-No, because suing is his thing,and you, like... -Right.

That's like going up againstDaenerys with her dragons.

-That's like, going up, like...-Yeah, sure.

That's-that's pretty mean.

What do you hope to achievewith this?

Do you actually hope that he'llsee his day in court?

So, myself and 20 other youngpeople are actually already

plaintiffs in a lawsuit thathas been in place since 2015,

against the Obamaadministration.

We were-- it then transferredover to Trump

-when he was elected,-Right.

which we were kindof stoked about.

Like, it was way more satisfyingto say we're suing Trump

than it was to saywe're suing Obama.

-But you're suingno matter what. -Yeah.

-You're going.-Regardless.

We believe that ourfederal government

is violating ourconstitutional rights.

They are infringing uponour rights by colluding

with the fossil fuel industryto create this crisis.

Supporting the very industries

that are creatingclimate change.

So February 5th, we actuallyhave our date in trial.

So there was motionsto dismiss that were filed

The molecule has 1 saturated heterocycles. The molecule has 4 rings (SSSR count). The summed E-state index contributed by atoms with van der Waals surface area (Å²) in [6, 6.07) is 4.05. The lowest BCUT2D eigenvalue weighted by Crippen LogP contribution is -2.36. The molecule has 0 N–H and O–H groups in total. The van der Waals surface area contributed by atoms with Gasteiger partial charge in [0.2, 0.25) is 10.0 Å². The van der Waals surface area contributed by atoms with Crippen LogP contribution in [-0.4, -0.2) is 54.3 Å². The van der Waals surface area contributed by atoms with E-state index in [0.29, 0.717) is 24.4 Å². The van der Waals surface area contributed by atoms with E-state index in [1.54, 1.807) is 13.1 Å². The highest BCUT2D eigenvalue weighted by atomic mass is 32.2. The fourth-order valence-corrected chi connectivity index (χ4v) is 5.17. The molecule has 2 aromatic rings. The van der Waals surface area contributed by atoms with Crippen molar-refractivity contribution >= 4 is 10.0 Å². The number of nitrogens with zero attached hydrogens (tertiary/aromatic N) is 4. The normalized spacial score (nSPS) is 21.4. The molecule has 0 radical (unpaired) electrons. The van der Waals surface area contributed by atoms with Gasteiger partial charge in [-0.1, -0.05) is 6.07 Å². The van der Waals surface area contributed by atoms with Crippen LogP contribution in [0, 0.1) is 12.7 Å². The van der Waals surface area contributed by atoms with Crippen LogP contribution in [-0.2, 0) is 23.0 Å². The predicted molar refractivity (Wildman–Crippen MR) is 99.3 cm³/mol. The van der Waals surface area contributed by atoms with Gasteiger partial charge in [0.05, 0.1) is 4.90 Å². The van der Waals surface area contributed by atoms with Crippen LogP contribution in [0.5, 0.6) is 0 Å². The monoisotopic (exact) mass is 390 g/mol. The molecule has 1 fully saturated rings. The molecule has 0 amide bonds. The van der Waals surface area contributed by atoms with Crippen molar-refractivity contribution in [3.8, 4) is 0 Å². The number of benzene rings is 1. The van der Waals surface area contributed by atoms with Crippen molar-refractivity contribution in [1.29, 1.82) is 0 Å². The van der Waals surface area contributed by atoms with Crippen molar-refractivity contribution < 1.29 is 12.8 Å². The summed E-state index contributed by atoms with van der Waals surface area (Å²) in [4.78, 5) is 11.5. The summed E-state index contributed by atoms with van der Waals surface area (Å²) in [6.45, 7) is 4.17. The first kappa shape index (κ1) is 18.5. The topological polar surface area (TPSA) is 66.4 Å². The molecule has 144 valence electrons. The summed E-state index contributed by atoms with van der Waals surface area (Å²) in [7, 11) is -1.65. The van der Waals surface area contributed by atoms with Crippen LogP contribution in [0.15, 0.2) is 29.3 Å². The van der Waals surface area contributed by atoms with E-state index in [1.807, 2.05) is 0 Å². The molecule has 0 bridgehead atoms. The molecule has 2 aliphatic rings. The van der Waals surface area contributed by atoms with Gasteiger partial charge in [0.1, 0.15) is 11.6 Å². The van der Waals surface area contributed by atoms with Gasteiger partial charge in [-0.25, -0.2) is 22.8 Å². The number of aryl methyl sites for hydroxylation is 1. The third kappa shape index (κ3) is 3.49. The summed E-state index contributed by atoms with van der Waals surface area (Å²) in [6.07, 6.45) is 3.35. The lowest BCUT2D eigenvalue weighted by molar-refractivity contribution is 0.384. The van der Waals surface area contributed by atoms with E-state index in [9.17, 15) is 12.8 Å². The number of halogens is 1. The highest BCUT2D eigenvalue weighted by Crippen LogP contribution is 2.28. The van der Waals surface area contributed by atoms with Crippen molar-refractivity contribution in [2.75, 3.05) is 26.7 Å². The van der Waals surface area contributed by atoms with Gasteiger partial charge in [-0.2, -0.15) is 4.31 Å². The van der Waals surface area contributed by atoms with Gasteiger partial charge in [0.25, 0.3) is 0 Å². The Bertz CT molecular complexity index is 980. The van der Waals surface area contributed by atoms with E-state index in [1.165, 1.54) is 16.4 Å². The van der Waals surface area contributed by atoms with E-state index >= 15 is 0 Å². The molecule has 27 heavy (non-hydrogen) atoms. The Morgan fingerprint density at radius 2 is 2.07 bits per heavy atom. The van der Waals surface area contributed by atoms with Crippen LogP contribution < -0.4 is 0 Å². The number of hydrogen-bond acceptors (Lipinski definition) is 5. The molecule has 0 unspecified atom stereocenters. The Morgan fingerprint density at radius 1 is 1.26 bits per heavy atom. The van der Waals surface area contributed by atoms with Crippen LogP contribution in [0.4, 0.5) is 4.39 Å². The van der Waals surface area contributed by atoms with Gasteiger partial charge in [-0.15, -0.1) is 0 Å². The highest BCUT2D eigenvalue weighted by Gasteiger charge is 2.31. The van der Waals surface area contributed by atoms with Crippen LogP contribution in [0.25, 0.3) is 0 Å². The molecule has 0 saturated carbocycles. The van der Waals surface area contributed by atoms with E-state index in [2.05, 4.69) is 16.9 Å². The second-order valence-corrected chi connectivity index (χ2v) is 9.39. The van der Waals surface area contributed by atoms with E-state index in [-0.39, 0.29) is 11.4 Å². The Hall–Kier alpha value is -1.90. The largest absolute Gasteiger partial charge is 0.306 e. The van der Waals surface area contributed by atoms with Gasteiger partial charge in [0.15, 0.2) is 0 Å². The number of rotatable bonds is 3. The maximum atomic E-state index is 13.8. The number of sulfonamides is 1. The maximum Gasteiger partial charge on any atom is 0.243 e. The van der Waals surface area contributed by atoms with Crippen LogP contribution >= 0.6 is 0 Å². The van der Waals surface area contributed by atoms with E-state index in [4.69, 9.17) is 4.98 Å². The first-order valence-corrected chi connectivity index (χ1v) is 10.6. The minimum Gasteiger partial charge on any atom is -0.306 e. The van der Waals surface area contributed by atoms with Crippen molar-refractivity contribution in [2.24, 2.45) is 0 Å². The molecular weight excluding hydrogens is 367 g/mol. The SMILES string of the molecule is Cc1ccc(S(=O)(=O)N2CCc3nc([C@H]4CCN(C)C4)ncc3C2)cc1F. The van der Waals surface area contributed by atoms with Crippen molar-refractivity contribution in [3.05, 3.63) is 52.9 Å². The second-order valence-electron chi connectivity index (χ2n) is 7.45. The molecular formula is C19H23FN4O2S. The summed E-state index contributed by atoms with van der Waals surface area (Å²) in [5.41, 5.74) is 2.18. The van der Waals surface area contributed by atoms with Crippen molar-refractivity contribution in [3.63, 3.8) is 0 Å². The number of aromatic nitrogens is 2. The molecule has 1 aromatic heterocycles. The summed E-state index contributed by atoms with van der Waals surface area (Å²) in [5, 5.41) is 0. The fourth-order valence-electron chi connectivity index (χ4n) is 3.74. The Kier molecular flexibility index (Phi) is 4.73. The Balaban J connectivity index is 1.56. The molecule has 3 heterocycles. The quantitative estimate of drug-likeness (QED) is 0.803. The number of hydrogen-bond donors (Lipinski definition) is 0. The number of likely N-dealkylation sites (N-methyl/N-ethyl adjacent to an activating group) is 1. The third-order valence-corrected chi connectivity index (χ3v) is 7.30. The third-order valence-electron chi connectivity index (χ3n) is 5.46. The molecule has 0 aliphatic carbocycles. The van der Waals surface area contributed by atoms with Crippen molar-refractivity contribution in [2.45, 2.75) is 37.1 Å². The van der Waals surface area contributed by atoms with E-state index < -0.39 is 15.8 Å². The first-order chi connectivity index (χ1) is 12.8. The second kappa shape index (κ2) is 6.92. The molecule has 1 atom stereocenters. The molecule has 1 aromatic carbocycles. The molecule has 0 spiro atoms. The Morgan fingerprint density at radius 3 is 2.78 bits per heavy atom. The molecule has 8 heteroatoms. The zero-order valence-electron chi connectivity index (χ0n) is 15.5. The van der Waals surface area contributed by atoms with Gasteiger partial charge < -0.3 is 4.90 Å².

from the mostpowerful government,

or one of the most powerfulgovernments on the planet,

and the fossil fuel industry.

They were trying to get ourlawsuit thrown out of court.

After two different judges

reviewed this motion to dismiss,

they said we do have the rightto take this to trial,

so February 5this our trial date.

We are hoping that what willhappen is that the courts

will force the federalgovernment to enforce

massive climate recovery plansthat have been put together

by the top climate scientistsin the world

to reduce our greenhouse gasfootprint as a nation,

back down to a safe levelfor our generation.

You just made me feel like thebiggest underachiever ever, man.

(laughter)

Thank you so muchfor being on the show.

It really is amazing, man.

Thank you again.

We Rise is available now.

An amazing young man,a fantastic book.

Xiuhtezcatl Martinez, everybody.